Monday, 30 July 2012

CS6 Roadshow and Speed

Last week at the Adobe CS6 Roadshow, we had a suite of Adobe evangelists (their term, but apt) showing off the goodies across the suite in this latest release. I went to the video tracks to see what Premiere Pro and After Effects could do in the hands of these guys and certainly learnt plenty. The big theatre at Darling Harbour's Exhibition Centre is a grand venue and in here we had the keynote covering the whole suite, where Adobe is headed with the cloud and so forth. There was a focus on the world being changes, that digital media is pervasive and Adobe is at the heart of that. Things are also movign very very fast, when CS5 came out there was no iPad now there are zillions of them. We got to see several videos and projects by professionals and students showing that creation happens across a large spectrum of users. The whole group (thousands) also came together at the end for Photoshop (who doesnt love Photoshop).



The Photoshop demo showed off some very nice controls for Camera Raw which we can now use on any file to do some much smarter tonal and contrast controls. The crop tool now has the addition of guides like the 'rule of thirds' and nice rotation controls. Brushes can even wear down if you like that even more realistic way and we get more video, tilt-shift and content-aware fills/moves/etc.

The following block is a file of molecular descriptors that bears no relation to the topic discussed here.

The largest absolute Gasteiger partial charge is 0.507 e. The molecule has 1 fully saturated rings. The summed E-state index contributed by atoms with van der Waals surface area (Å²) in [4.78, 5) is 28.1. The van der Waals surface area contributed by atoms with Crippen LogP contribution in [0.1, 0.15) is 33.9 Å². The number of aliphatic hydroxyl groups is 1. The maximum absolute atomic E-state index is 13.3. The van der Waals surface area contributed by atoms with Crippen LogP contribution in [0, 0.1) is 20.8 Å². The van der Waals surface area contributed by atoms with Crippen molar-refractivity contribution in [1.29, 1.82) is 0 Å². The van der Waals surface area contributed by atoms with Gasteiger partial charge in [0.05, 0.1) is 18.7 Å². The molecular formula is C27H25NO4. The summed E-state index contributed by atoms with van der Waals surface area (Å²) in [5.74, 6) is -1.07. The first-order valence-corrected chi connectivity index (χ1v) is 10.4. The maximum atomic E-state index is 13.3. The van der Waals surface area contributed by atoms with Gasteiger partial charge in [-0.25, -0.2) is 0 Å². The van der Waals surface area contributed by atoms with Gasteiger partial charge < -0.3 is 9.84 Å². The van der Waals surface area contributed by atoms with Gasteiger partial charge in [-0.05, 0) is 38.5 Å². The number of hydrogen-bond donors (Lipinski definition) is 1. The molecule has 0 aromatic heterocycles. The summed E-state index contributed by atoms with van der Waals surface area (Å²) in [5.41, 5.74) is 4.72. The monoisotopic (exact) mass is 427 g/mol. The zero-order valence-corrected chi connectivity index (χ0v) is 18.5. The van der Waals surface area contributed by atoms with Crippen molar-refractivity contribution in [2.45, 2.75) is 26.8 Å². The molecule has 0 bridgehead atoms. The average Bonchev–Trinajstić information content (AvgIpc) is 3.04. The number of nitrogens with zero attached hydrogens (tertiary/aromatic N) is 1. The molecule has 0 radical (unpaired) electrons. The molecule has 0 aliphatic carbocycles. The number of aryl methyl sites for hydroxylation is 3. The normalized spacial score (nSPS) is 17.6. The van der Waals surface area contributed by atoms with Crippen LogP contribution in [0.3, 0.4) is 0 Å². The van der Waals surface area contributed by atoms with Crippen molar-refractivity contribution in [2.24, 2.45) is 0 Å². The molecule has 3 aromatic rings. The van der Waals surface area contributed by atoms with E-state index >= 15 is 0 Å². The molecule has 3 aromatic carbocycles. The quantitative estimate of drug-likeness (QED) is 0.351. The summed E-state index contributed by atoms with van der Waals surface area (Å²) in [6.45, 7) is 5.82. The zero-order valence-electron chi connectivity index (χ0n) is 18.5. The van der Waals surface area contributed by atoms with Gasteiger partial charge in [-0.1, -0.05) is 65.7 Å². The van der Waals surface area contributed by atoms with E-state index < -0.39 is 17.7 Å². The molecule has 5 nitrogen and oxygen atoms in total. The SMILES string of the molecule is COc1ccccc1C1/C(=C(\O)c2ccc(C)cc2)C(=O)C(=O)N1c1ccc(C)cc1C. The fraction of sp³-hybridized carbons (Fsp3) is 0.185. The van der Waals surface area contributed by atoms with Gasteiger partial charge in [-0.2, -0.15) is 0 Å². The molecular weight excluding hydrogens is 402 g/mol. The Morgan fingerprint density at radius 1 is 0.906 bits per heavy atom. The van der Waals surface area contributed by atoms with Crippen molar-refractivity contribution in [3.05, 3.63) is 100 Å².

Video was where most of my time went on the day and that meant I got to see lots of the Mercury Playback Engine, while they mentioned this many times in the demo they didnt flaunt it as much as I though they could have. Maybe that was because the majority of the demo machines they were using were still Mac and so the full firepower wast there (plus it came out in CS5 I guess). The demo guys were still doing live playback of 11 videos while editing on the fly and adding effects and adjustment layers at will = laptops are cool.
There was a fair bit of focus on the improvements to the UI and giving more realestate to video and less to controls. Moving the 'play' button means the tool is really targeting the pros and I am nervous about newbies being able to use the software at all without knowing all those keyboard shortcuts and alt-shift-ctrl modifiers.
Some of the changes make for some very fast workflows indeed, the warp stabiliser is here in PPro as well as After Effects. There was so much shown, not just for Premiere Pro, but also After Effects, Audition, Speed Grade and more - really a very powerful suite of video production tools.









Definitely one of the key changes in CS6 across all the apps was speed, speed of rendering, saving and loading but also workflow streamlining - these are all good things.

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